The government must take responsibility for its business deal with Peter Thiel, which saw the billionaire make tens of millions of dollars in profit - while taxpayers got next to nothing, says the Labour Party.
Mr Thiel's company, Valar Ventures, profited enormously by using an early buy-out clause in its contract with the government's venture investment fund - known as NZ-Vif.
The fund made almost nothing.
Together they had been investing in companies like the software accounting firm Xero.
Labour immigration spokesperson Iain Lees-Galloway said Steven Joyce was the Economic Development minister at the time and needed to take responsibility.
"It's pretty clear that New Zealand has gained absolutely nothing out of these two deals with Peter Thiel. He's done very well out of them, but New Zealand has gained absolutely nothing. And I just think it shows you that we've got in Steven Joyce somebody who is cavalier with taxpayers' money. As Minister of Finance, that's not a good look".
Steven Joyce said he was not involved in the deal in any way.
"The ministers come in afterwards and we're asked to announce things from time to time, but it's right and proper that Ministers have no involvement, and I certainly didn't, in terms of who the NZ-Vif does its deals with."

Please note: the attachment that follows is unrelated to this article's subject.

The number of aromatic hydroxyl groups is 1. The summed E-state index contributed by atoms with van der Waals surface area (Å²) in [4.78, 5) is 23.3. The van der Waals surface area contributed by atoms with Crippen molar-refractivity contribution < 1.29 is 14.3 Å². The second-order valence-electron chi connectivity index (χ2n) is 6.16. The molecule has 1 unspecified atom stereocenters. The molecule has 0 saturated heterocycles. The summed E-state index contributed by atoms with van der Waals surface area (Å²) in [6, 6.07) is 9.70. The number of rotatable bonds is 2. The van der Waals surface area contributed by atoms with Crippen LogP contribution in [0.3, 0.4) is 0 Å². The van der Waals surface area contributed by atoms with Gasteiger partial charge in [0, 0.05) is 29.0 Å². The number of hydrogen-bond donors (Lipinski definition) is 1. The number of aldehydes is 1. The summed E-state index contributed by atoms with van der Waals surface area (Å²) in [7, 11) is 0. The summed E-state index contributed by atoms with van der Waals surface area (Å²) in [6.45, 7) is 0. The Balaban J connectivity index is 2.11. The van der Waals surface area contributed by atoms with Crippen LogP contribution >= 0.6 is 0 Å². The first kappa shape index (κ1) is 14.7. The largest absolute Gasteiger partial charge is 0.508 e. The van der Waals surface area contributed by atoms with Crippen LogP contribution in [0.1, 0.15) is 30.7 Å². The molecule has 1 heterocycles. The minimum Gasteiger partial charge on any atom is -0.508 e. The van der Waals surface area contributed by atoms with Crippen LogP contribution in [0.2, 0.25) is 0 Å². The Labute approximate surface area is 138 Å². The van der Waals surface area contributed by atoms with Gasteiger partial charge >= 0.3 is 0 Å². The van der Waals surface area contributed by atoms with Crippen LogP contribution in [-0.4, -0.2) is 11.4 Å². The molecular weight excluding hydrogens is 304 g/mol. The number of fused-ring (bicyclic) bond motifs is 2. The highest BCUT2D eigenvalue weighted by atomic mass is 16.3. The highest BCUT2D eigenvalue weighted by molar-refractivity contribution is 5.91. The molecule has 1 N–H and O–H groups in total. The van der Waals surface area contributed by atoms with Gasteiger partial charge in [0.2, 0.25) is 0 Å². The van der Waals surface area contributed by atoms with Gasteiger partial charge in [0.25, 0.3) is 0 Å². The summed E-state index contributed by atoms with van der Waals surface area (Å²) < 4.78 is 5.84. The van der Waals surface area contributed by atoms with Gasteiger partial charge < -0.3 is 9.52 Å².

Mr Joyce said if the public had questions about the lack of return to taxpayers from the deal while he was minister, they should not be directed to him.
"That would be a question for the architects of NZ-Vif who set it up and that's our friends in the Labour Party."
However New Zealand First leader Winston Peters said if Mr Joyce wasn't closely involved in the deal then "pigs can fly".
Mr Lees-Galloway also said it was an unacceptable answer from the minister in charge.
"Steven Joyce was the minister in charge of the NZ-Vif at the time that deal was made.
"He had been the minister for three years, I think people are sick and tired of Steven Joyce refusing to take responsibility for the decisions he makes," he said.
The Green Party said the government's terrible lack of business acumen had again been exposed with the deal.
Co-leader James Shaw said the National government had again been exposed as being out of its depth when it came to doing business.
"I think it's another shocking example of this government's terrible business acumen - I mean I've travelled all over the world and nowhere have I seen such an incompetent government when it comes to writing contracts.
"You add this to the Sky City deal, the Saudi sheep deal. They're just giving away public money for nothing."